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Perth to Darwin Road Trip Itinerary

With this Perth to Darwin road trip itinerary, I show you why and how to visit Australia’s west coast, where you’ll find a side of this country most people haven’t thought much about, let alone visit. When people talk about visiting Australia, images of Ayers Rock and the Sydney Opera House probably come to mind. Throw a kangaroo into the scene, and you have most people’s idea of Australia. Western Australia is frequently overlooked, but this guide will demonstrate why so many people say the west is best! On this itinerary, we visit over 10 national parks and cover over 4,000 km (nearly 2500 miles) on a journey from Perth to Darwin over the course of 22 days, or about 3-4 weeks depending on how you customize this itinerary for your ideal Perth to Darwin adventure!

Perth to Darwin Road Trip Itinerary Day-by-Day

My Perth to Darwin itinerary reflects my minimum recommended time to spend in each location. It’s fairly fast-paced, and given that drives between locations are long (it’s over 4,000 km from Perth to Darwin), you may want to spread it out. I’ve indicated which places I recommend lingering in if you have extra time.

Days 1-3: Perth

You’ll start your road trip itinerary to Darwin in Perth, the capital of Western Australia. The cosmopolitan city is a great place to settle in and get over any jet lag.

Things to Do in Perth

  • Explore the waterfront at Elizabeth Quay
  • Walk through the Kings Park and Botanical Gardens
  • Enjoy the nightlife in Leederville
  • Take a day trip to Rottnest Island to introduce yourself to the unique wildlife and scenery the west coast offers. You’re all but guaranteed to see adorable quokkas (tiny marsupials) roaming about. You can book ferry tickets to Rottnest Island, including bike and snorkel rentals, directly with ferry companies or via Viator.
  • Wander through the small artistic city of Fremantle, another easy day trip from Perth.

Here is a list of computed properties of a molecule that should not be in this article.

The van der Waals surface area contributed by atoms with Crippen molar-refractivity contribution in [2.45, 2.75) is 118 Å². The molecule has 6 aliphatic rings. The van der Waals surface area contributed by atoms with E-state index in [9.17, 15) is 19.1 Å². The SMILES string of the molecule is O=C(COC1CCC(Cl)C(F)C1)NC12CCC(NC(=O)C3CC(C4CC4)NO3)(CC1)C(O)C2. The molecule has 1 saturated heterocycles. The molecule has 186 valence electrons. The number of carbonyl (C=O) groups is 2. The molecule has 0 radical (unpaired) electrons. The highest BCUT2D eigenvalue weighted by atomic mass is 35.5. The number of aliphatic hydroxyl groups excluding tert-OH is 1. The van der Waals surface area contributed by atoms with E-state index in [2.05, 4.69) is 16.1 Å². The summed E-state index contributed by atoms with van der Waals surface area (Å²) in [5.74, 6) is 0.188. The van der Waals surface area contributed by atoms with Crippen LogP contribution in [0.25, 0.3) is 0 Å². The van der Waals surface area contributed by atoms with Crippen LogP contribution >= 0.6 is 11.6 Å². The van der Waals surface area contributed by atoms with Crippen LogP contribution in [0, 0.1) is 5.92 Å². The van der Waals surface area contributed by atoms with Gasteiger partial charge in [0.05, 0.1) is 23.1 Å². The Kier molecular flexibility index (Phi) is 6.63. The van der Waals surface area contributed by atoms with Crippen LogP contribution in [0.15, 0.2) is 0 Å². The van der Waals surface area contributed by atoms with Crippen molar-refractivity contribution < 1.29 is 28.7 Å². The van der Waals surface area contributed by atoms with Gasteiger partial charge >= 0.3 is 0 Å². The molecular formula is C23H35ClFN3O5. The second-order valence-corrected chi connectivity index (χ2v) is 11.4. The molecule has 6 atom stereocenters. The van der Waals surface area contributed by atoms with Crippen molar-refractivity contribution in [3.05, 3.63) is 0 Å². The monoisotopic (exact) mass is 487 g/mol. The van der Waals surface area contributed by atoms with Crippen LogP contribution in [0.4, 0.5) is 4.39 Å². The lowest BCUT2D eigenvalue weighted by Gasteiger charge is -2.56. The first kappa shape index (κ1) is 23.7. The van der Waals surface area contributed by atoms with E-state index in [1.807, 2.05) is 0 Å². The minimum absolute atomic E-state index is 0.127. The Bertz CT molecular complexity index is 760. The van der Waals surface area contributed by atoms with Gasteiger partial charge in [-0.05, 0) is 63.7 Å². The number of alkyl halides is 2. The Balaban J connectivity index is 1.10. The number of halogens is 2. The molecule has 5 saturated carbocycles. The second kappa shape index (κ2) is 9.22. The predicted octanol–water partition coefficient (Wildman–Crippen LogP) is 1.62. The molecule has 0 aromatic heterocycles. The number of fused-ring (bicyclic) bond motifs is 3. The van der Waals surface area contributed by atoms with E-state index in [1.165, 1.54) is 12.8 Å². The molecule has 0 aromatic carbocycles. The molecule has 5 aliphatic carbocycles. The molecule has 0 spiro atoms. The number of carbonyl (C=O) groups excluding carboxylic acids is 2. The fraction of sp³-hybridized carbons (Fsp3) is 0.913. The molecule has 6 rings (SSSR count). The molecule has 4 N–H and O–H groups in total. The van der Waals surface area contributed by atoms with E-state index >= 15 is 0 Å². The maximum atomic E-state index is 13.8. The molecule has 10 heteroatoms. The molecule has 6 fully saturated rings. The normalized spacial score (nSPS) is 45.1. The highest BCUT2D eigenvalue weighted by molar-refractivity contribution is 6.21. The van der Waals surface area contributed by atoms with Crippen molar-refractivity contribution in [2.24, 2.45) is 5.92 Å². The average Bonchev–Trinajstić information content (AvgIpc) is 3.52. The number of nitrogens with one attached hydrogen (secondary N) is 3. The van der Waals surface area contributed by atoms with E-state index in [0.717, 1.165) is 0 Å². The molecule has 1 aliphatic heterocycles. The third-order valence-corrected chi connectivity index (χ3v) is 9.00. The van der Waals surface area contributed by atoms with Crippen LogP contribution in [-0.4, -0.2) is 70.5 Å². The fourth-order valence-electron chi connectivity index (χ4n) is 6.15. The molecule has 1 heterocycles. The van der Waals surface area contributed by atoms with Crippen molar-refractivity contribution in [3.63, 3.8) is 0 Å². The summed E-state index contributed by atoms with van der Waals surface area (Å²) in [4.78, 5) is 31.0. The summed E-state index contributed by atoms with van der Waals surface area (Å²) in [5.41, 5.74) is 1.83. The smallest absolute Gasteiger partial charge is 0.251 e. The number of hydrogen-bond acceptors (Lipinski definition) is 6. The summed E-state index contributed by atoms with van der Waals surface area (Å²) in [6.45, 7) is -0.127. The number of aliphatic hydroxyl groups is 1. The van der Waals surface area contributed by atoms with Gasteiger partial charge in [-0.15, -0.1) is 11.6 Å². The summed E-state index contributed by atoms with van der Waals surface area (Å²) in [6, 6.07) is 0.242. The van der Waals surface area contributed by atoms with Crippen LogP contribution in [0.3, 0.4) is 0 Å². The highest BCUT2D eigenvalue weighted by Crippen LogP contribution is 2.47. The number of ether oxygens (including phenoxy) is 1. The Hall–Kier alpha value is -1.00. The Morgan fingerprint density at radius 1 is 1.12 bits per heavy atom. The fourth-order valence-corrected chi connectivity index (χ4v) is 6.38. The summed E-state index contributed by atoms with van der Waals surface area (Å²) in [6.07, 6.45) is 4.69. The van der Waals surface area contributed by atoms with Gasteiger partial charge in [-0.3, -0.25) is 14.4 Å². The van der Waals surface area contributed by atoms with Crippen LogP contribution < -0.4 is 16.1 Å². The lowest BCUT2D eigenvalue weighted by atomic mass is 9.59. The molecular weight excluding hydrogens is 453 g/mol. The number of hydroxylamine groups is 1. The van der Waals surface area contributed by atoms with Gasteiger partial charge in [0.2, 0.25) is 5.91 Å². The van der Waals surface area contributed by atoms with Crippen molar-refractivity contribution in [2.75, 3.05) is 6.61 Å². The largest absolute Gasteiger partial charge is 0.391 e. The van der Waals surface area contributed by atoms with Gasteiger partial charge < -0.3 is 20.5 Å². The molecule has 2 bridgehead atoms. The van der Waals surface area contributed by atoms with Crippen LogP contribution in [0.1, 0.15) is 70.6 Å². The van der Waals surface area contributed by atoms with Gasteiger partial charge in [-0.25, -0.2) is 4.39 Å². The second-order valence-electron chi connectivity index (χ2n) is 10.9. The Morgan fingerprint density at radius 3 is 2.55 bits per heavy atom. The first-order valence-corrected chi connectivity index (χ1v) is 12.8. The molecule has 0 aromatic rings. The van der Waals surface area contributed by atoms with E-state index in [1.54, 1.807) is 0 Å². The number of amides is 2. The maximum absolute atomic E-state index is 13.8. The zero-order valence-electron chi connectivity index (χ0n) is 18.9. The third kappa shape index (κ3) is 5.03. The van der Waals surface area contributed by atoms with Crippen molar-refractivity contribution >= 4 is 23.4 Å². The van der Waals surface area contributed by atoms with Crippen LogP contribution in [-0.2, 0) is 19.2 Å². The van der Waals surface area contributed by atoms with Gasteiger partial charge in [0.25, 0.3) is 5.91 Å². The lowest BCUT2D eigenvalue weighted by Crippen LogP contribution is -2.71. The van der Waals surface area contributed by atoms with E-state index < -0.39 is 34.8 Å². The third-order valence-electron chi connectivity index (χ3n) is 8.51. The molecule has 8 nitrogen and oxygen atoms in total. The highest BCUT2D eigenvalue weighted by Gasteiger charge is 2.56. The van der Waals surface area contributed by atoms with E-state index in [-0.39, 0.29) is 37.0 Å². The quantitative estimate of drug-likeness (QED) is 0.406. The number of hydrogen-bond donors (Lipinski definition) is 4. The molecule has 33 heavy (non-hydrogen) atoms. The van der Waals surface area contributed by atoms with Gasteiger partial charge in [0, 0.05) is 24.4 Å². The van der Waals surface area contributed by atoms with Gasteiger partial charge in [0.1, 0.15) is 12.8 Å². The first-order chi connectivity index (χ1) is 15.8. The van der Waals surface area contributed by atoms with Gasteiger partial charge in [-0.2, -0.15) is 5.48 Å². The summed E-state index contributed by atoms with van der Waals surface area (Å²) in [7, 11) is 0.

• Visit the Fremantle Prison if you enjoy creepy and dark history. They offer a variety of tours, including one focused on the macabre aspects of its history and a tour through underground tunnels built by prisoners.
Quokka Rottnest Island Australia
Adorable quokka on Rottnest Island

Day 4: Perth to Kalbarri via Pinnacles in Nambung National Park

Approximate driving time: 6 hours 30 minutes

Heading north from Perth, visit Nambung National Park (about 200km north of Perth) to see the mysterious Pinnacles Desert. This place is home to eerie limestone pillars. Scientists think they may be the remains of a dense forest, whose trees left behind towers of mineral deposits that accumulated from the water their thirsty roots pulled in. Others think they may merely be what is left of a dense shelf of compacted shells that have eroded over time.

Departing Nambung National Park, continue to Kalbarri overnight.

Alternative Route

You can easily see the highlights of the Pinnacles in less than an hour, but if you want to really enjoy the area or just space out the drive, I recommend staying a night in nearby Cervantes and adding in a visit to Lesueur National Park. Lesueur has over 820 plant species, many endemic to that area. This adds a night to the overall Perth to Darwin road trip itinerary.

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Day 5: Kalbarri National Park to Shark Bay

Approximate driving time: 5 hours

Spend the morning exploring Kalbarri National Park. Nature’s Window, Z-Bend Gorge, and the hike down to into the gorge itself are all popular attractions. Inside the gorge, you can pay $40 AUD to try abseiling down the gorge walls. Either way, bring lots of water! Don’t miss the fossilized tracks of the scorpion-like Eurypterid on the ground along the trail to Z-Bend Gorge! After enjoying Kalbarri, carry on to Shark Bay to overnight. On the way, stop at Hamelin Pool for a quick view of the Stromatolites – the oldest life forms on earth.

Kalbarri National Park
Kalbarri National Park

Day 6: Shark Bay to Coral Bay

Approximate driving time: 6 hours

I’d be remiss to exclude the dolphin feedings at Monkey Mia from my Perth to Darwin road trip itinerary, even though I thought it was overrated and ethically questionable.

It’s about a 45-minute drive from Shark Bay to Monkey Mia. At 7:45 every morning, rangers feed bottlenose dolphins to the delight of hundreds of ogling tourists.

Animal Ethics at Monkey Mia


I had really complicated feelings about this place. On one hand, it feels wrong that humans should be feeding wild animals at all, and much more so if these feedings are the bait to draw the dolphins in for tourist amusement.

The crowds are overwhelming. Hundreds of people line up on the boardwalk above the beach until a Department of Parks and Wildlife volunteer announces that they can all go down to the shoreline. As soon as she made the announcement, everyone swarmed down to the water in such a dolphin feeding frenzy that it made my stomach turn.

On the other hand, the feedings are tightly controlled and limited to only a handful of individuals in the wild population. The amount of fish the volunteers give them each day amounts to only 10% of their daily intake, meaning they still hunt for the majority of their food.